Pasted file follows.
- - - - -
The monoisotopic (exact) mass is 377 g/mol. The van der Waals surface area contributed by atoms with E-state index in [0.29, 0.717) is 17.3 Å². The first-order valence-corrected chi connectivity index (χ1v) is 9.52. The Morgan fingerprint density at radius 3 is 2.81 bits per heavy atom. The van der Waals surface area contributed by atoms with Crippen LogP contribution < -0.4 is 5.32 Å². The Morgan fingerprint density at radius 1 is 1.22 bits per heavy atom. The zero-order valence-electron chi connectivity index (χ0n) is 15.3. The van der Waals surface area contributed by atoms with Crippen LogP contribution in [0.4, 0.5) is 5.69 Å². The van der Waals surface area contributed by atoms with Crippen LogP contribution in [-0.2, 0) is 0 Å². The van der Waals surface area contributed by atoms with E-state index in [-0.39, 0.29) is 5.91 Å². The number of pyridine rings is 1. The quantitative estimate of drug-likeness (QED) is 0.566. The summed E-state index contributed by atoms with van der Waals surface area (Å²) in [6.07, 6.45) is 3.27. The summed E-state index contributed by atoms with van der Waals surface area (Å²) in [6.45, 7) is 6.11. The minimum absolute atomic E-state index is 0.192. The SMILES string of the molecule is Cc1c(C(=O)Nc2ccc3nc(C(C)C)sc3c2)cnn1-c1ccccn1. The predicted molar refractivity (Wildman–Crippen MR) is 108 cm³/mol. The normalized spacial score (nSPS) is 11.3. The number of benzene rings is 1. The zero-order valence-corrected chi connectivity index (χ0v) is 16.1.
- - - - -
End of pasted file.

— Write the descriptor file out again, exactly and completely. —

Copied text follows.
The monoisotopic (exact) mass is 377 g/mol. The van der Waals surface area contributed by atoms with E-state index in [0.29, 0.717) is 17.3 Å². The first-order valence-corrected chi connectivity index (χ1v) is 9.52. The Morgan fingerprint density at radius 3 is 2.81 bits per heavy atom. The van der Waals surface area contributed by atoms with Crippen LogP contribution < -0.4 is 5.32 Å². The Morgan fingerprint density at radius 1 is 1.22 bits per heavy atom. The zero-order valence-electron chi connectivity index (χ0n) is 15.3. The van der Waals surface area contributed by atoms with Crippen LogP contribution in [0.4, 0.5) is 5.69 Å². The van der Waals surface area contributed by atoms with Crippen LogP contribution in [-0.2, 0) is 0 Å². The van der Waals surface area contributed by atoms with E-state index in [-0.39, 0.29) is 5.91 Å². The number of pyridine rings is 1. The quantitative estimate of drug-likeness (QED) is 0.566. The summed E-state index contributed by atoms with van der Waals surface area (Å²) in [6.07, 6.45) is 3.27. The summed E-state index contributed by atoms with van der Waals surface area (Å²) in [6.45, 7) is 6.11. The minimum absolute atomic E-state index is 0.192. The SMILES string of the molecule is Cc1c(C(=O)Nc2ccc3nc(C(C)C)sc3c2)cnn1-c1ccccn1. The predicted molar refractivity (Wildman–Crippen MR) is 108 cm³/mol. The normalized spacial score (nSPS) is 11.3. The number of benzene rings is 1. The zero-order valence-corrected chi connectivity index (χ0v) is 16.1.